What rewilding points to is the innate intelligence that is inside of all of us. The same intelligence that grows trees and babies, and knows how to bring back harmony in Yellowstone national park when the wolves were re-introduced after being absent for seventy years. That intelligence works best when it is allowed freedom to be expressed and explored. We can trust in our true nature to bring out the best in us and the only thing that gets in the way is our second-guessing and self-doubt.
When people learn to trust themselves, they show up fully with all of their gifts and talents. Their weaknesses and shortcomings shrink down to size. They are not eliminated, but they are not magnified and accentuated. When we put pressure on ourselves to be better and manage ourselves, this does not bring out our best. It creates stress. Stress leads to distress. Distress results in diminished performance.
Do you walk best when you are on solid ground or when you are on a tightrope? Whoever decided that pressure is required to bring out the best in people didn’t look at what is true about human beings. None of us are designed to be our best selves when we are stressed and fearful. Some of us may be able to learn the skill and quiet the mind enough to walk on a tightrope, but that is a rare few. Excellence, however, is available to us all. It is simply how we show up when we are ourselves.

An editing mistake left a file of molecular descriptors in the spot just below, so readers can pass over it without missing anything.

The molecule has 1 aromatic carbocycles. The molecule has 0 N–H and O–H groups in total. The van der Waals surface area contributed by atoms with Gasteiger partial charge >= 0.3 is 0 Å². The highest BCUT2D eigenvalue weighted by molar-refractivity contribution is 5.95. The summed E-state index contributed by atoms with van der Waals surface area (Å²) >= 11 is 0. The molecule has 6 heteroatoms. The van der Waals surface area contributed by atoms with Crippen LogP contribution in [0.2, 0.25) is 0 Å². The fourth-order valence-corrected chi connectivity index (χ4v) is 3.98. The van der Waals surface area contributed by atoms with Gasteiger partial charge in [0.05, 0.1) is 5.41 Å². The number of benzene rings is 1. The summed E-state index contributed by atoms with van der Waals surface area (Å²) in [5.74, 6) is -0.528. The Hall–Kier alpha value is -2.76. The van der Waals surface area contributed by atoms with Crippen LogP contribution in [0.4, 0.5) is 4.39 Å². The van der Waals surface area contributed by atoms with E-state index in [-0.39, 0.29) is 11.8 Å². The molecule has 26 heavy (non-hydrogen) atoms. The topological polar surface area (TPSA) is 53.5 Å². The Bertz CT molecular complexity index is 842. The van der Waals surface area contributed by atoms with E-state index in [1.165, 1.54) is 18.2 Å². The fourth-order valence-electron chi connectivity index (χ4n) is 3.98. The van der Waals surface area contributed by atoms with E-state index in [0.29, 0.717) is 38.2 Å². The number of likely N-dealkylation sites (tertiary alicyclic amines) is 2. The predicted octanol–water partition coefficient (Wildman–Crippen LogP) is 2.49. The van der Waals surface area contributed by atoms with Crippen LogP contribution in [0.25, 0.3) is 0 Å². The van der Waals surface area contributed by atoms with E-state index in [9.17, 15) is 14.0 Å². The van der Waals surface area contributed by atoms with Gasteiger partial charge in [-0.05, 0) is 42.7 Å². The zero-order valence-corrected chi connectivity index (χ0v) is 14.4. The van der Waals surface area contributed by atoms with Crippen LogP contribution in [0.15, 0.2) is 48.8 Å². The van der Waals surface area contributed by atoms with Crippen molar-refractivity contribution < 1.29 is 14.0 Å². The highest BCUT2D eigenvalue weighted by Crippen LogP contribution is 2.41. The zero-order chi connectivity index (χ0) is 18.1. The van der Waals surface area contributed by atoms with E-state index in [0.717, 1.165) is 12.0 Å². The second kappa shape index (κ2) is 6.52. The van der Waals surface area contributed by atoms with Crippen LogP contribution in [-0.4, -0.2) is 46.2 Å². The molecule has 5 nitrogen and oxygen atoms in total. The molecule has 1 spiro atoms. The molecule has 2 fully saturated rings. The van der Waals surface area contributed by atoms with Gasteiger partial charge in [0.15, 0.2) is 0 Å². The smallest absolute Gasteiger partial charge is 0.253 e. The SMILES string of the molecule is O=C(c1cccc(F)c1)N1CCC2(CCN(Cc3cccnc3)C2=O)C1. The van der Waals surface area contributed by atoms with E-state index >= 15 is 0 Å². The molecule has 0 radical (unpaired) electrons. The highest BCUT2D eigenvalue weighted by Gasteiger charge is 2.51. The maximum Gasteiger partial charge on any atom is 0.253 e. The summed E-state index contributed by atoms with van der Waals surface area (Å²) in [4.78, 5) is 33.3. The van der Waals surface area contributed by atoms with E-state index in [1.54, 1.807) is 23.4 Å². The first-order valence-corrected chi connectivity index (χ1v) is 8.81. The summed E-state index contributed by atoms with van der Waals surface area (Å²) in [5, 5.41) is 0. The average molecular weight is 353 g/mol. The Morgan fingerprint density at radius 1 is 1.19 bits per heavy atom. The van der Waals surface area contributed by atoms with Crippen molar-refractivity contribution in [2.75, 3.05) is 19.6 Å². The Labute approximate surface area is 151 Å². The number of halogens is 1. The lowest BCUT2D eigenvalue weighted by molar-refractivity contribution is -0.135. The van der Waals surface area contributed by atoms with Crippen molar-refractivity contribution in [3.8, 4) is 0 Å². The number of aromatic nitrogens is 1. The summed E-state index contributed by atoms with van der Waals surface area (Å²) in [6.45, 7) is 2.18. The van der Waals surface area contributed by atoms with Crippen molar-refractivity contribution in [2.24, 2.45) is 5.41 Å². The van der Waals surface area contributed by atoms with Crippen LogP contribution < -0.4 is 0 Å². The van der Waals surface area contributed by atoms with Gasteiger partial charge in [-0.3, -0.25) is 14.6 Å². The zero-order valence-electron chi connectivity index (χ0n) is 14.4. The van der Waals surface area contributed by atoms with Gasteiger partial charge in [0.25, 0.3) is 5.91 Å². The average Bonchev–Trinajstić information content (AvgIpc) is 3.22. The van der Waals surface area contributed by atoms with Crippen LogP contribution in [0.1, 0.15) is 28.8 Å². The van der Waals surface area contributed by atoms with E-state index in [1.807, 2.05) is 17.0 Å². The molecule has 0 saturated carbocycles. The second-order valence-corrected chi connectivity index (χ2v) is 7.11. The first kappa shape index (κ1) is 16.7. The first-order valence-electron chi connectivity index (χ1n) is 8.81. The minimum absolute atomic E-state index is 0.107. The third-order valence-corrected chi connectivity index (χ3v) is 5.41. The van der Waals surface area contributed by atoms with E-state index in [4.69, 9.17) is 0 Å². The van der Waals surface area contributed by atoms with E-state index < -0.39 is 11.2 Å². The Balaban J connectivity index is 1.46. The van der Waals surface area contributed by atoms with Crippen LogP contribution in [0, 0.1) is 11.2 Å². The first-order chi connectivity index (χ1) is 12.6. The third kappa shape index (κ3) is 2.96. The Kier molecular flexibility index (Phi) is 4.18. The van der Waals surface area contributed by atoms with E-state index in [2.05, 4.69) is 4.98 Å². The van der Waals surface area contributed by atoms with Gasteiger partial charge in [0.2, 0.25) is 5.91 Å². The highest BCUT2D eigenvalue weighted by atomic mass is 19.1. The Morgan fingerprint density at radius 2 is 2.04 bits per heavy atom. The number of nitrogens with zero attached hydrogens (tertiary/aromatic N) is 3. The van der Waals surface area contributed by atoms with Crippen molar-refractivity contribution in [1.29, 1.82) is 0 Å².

Rohini Ross is passionate about helping people wake up to their full potential. She is a transformative coach, leadership consultant, a regular blogger for Thrive Global, and author of the short-read Marriage (The Soul-Centered Series Book 1) available on Amazon. You can get her free ebook Relationships here. Rohini has an international coaching and consulting practice based in Los Angeles helping individuals, couples, and professionals embrace all of who they are so they can experience greater levels of well-being, resiliency, and success. She is also the founder of The Soul-Centered Series: Psychology, Spirituality, and the Teachings of Sydney Banks. You can follow Rohini on FacebookTwitter, and Instagram, and watch her Vlogs with her husband. To learn more about her work go to her website, www.rohiniross.com.